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The Respect for Marriage Act Explained

January 10th, 2023

In December 2022, the Respect for Marriage Act was signed into law in the most pro-LGBTQ equality vote in history.
In December 2022, the Respect for Marriage Act was signed into law in the most pro-LGBTQ equality vote in history.

In December 2022, the House voted 258 to 169 and the Senate voted 61 to 36 in favor of the Respect for Marriage Act. Not only did enough senators vote in favor of this act to overcome a filibuster, but it received the most votes of any pro-LGBTQ legislation in history. Indeed, many view this act as the biggest win in the fight for equality since the repeal of “Don’t Ask, Don’t Tell” in 2010. This act will change how marriage is viewed under federal law, but what does the Respect for Marriage Act actually do, and how might it affect religious groups in the United States? Let’s find out:

What Does the Respect for Marriage Act Say?

At its core, the Respect for Marriage Act requires the federal government to legally recognize a marriage between two individuals – as long as the marriage is valid in the state where it was performed. This means that if same-sex couples get legal marriages in states where same-sex marriages are allowed, their marriage must be recognized wherever they go in the United States as being proper and legal.

Does the Respect for Marriage Act Force States to Issue Same-Sex Marriage Licenses?

The Respect for Marriage Act cannot force states to issue same-sex marriage licenses. However, states are already obligated to do this under the 2015 Supreme Court case of Obergefell v. Hodges, which made same-sex marriage a federal constitutional right. The important thing to remember is that if this court decision ever gets overturned, the Respect for Marriage Act could not step in and serve the same function. 

Who is Opposed to the Respect for Marriage Act?

There are a number of religious organizations that are opposed to same-sex marriage but were supportive of the bill because it was seen as a suitable compromise. These include the Union of Orthodox Jewish Congregations of America, the Seventh-Day Adventist Church, the National Association of Evangelicals, and the Church of Jesus Christ of Latter-Day Saints. Groups that outright opposed the bill include the US Conference of Catholic Bishops and the Southern Baptist Convention. The bill itself acknowledges this opposition and states that “traditional views” on marriage are held by “reasonable and sincere people based on decent and honorable religious or philosophical premises.”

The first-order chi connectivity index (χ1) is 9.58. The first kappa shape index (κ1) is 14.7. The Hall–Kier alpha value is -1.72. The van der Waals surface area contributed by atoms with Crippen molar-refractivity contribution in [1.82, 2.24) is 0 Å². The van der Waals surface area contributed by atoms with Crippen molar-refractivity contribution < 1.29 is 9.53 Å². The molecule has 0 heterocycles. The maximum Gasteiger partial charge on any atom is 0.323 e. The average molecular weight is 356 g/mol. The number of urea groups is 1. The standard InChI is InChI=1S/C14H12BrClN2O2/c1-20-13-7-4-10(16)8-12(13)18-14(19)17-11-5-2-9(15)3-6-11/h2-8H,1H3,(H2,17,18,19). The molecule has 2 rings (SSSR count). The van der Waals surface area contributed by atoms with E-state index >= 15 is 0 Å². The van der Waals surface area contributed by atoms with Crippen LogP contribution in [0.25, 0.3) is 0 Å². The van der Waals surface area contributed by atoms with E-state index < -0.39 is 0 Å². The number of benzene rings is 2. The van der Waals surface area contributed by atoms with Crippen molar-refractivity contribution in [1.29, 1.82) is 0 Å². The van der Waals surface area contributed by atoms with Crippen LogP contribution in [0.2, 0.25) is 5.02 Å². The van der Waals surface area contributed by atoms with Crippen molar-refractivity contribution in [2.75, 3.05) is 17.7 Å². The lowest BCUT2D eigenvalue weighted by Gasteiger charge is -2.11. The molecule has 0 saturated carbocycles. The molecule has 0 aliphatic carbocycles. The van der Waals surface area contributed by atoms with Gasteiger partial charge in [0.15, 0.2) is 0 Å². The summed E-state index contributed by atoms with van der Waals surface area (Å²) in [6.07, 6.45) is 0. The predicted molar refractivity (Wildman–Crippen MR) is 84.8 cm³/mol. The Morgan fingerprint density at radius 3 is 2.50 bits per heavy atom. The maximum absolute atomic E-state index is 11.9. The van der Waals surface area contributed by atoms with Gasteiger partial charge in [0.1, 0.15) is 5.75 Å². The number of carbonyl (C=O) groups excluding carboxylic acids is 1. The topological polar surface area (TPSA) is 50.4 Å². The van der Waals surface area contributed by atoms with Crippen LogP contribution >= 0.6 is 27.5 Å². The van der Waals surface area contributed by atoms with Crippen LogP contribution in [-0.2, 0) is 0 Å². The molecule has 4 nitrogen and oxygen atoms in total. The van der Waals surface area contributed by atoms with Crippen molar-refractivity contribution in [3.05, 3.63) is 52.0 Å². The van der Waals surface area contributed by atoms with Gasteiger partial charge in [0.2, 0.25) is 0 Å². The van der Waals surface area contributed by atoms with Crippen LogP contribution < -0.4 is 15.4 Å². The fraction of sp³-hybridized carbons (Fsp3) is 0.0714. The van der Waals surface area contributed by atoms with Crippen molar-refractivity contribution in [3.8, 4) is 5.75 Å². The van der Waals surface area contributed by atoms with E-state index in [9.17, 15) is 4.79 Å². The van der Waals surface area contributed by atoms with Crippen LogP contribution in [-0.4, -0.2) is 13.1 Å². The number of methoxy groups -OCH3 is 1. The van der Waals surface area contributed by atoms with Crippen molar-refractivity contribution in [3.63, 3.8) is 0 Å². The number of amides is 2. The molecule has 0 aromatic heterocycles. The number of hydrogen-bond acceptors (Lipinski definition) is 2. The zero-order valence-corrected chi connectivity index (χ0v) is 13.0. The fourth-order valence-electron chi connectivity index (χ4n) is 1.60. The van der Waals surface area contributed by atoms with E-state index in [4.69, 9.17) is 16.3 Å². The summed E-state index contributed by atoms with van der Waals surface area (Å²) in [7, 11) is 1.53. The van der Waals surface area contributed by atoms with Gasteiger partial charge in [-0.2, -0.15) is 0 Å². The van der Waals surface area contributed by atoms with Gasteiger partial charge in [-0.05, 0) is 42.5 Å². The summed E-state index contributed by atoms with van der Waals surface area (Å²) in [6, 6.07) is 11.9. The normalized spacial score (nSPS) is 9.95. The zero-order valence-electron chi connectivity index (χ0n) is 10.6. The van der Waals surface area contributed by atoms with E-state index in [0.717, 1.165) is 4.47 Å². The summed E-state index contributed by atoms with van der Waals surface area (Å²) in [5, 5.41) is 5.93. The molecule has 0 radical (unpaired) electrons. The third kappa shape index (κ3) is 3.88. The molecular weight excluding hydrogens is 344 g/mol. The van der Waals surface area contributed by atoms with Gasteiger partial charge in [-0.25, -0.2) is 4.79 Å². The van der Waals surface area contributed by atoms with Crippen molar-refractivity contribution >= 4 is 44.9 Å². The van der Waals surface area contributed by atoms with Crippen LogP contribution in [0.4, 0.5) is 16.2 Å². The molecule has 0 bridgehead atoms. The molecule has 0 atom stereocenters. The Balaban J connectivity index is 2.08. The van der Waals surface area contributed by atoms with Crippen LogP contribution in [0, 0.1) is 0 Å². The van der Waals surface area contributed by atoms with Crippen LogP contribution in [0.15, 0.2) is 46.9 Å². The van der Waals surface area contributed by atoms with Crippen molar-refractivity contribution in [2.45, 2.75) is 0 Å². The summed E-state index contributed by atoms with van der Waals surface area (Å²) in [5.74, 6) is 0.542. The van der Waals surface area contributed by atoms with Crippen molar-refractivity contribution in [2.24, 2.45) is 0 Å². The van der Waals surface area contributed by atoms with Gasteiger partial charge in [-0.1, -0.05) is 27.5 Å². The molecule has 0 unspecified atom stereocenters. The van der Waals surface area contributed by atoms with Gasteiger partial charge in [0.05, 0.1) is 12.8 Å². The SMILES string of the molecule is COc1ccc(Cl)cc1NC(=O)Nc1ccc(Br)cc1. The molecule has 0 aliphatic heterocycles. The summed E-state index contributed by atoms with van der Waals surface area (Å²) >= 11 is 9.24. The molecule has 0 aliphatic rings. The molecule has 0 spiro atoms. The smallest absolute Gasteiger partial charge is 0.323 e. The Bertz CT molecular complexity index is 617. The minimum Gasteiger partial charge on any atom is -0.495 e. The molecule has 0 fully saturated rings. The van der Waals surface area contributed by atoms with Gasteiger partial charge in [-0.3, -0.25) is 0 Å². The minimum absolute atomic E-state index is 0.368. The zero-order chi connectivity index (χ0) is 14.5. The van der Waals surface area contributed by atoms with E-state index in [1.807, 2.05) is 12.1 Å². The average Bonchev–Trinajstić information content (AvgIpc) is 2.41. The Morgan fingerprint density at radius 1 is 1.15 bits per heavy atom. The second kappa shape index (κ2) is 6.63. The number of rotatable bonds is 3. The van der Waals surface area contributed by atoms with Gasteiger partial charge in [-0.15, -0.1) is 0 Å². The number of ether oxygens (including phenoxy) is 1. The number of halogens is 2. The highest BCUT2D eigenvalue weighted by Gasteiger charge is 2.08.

Will Any Churches Lose Their Tax-Exempt Status Due to This Bill?

No churches will lose their tax-exempt status because of this bill. Those that continue to oppose same-sex marriage will continue to operate in exactly the same way. The bill itself states that nothing in the act may “deny or alter any benefit, right, or status of an otherwise eligible person or entity,” including “tax-exempt status” or “tax-treatment.” 

Perhaps most importantly, this also extends to potential lawsuits. Any church, mosque, synagogue, or religious organization that openly denies the legitimacy of same-sex marriages or denies services to same-sex couples cannot be sued as a result. In other words, same-sex marriage may be protected and recognized in the United States – but that doesn’t give a same-sex couple the right to walk into a Southern Baptist church and demand that they provide them with a wedding ceremony. Same-sex couples also cannot sue churches for any perceived discrimination on the basis of their same-sex marriage. 

The Goal of the Universal Life Church’s Blog

In 2015, the United States Supreme Court’s Obergefell decision substantially advanced same-sex rights in the United States. Since then, however, various setbacks to LGBTQ+ rights in the United States have occurred. The Universal Life Church’s blog is dedicated to documenting the most noteworthy cases concerning LGBTQ+ rights. Our blog does so in a way that examines opposing sides and describes manners in a way that can be easily understood by readers.

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